On Thursday, Tsemberis spoke to about 450 service providers and advocates gathered at Salt Lake City's Sheraton Hotel for Utah's 9th Annual Homeless Summit.
Tsemberis credited the success of the Housing First approach to having included key stakeholders chronically homeless individuals in designing the solution.
With their input, Tsemberis said he gained a new perspective.
"Poverty is what drives their day-to-day existence," Tsemberis said.
According to Utah's 2012 Comprehensive Report on Homelessness released Thursday, an estimated 16,522 people in Utah experienced homelessness a 15 percent rise over the previous year. And families accounted for 45 percent of that population.
That increase puts Utah's homeless rate at .6 percent of the state's total population, which is the same level as 2005 when the state embarked on its 10-year plan to end chronic homelessness, said Gordon Walker, director of Utah's Housing and Community Development Division.
"We've been very successful in reducing chronic homelessness," Walker said, "But over that same period of time the [overall] percentage of people experiencing homelessness has gone up and down."
In 2005, more than 1,900 people were chronically homeless in Utah or about 14 percent of the state's homeless population. The number of Utah's chronically homeless has now dropped to 542 people or 3 percent of the state's homeless.
In 2012, Utah housed 559 such individuals in apartment complexes built specifically to provide safe and stable units with on-site support services.
Vaughn Davis. a certified nursing assistant for 28 years, lost his apartment in the Avenues in December 2006 when he could no longer work. In shock that he was suddenly "homeless," he found his way to The Road Home, a shelter in downtown Salt Lake City.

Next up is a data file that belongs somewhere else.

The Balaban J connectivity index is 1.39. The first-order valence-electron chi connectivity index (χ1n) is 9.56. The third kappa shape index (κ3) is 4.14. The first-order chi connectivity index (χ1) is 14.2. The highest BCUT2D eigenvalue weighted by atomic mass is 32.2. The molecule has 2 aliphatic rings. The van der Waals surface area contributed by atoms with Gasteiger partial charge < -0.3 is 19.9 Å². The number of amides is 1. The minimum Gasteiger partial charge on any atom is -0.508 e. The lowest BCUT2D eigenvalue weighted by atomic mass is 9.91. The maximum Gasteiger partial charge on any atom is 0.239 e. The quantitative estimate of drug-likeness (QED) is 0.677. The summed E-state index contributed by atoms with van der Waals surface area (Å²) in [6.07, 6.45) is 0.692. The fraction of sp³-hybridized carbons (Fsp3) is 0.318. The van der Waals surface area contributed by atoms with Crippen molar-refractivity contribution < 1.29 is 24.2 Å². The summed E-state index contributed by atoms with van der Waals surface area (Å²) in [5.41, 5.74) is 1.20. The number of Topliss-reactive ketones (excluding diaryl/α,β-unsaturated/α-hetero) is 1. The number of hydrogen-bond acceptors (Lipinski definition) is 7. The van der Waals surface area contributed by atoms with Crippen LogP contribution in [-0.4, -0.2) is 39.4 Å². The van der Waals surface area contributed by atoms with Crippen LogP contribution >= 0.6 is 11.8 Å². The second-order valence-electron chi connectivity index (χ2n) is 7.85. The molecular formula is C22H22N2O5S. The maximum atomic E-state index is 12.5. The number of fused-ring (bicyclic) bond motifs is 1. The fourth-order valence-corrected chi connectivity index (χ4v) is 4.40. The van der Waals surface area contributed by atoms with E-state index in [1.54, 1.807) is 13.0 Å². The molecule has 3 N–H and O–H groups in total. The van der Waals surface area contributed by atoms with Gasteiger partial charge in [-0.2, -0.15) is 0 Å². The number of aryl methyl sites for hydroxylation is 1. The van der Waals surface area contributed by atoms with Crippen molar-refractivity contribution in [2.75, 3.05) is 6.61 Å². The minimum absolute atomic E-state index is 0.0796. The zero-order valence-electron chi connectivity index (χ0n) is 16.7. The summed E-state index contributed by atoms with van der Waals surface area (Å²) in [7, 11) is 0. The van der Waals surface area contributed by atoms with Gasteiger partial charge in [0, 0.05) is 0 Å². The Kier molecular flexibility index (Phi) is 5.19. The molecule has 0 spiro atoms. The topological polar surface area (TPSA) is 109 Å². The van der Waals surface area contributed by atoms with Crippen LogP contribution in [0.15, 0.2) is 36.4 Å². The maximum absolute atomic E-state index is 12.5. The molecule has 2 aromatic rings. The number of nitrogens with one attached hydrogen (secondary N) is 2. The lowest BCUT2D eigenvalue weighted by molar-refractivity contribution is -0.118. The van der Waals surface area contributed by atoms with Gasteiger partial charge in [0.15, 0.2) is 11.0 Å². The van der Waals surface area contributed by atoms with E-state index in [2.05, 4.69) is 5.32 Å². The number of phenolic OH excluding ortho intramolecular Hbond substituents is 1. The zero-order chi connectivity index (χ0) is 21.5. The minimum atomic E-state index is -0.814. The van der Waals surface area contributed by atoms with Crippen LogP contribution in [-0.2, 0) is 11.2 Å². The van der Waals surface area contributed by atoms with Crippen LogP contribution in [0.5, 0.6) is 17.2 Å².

Davis moved into the Kelly Benson Apartments in West Valley City two years ago, structures that were freshly built to house the chronically homeless. At Thursday's summit, the audience gave him a standing ovation as he shared his story.
"I told myself I wouldn't do this," Davis said as his tears began to flow. "I can't express my gratitude enough. I feel like I'm starting to be able to give back to the community everything they gave to me."
Davis works a part-time job at Kelly Benson's front desk and also serves on various committees that advocate for the homeless.
Permanent supportive housing such as Kelly Benson also benefits the bottom line, Walker said.
"The cost, if you leave a chronically homeless person on the street, is about $20,000 a year," Walker said. "However, if you house that person and give them supportive services, the cost to the state and all the entities is about $8,000, so it's a significant savings."
Tsemberis received hearty applause when he blasted the Good Landlord programs that many cities have adopted that bar individuals with criminal backgrounds from renting.
"If you want to end homelessness, you have to embrace more risk," Tsemberis said. "With the current setup, one goal is inhibiting the other."
He also cautioned against the tendency to "label" people.
"That separates you from their experience," Tsemberis said. "You want to go as far out on a limb for everyone in this community as you would for your own people because these are our own people."
According to pathwaystohousing.org, more than 400 cities in the United States and Canada have 10-year plans to end chronic homelessness and 70 percent of those cities, Salt Lake City among them, have Housing First programs.
2012 a snapshot of Utah's homeless population
16,522 is the number of people who are homeless in Utah.
45 percent of that group are families.
3.3 percent of that group are chronically homeless.
86 percent live along the Wasatch Front, mostly in Salt Lake and Weber counties.
15 percent of homeless adults suffer from chronic substance abuse.
16 percent of homeless adults have a mental illness.
70 percent of unaccompanied homeless adults are men.
9 percent are homeless youth, ages 15 to 24.
Source: Utah's 2012 Comprehensive Report on Homelessness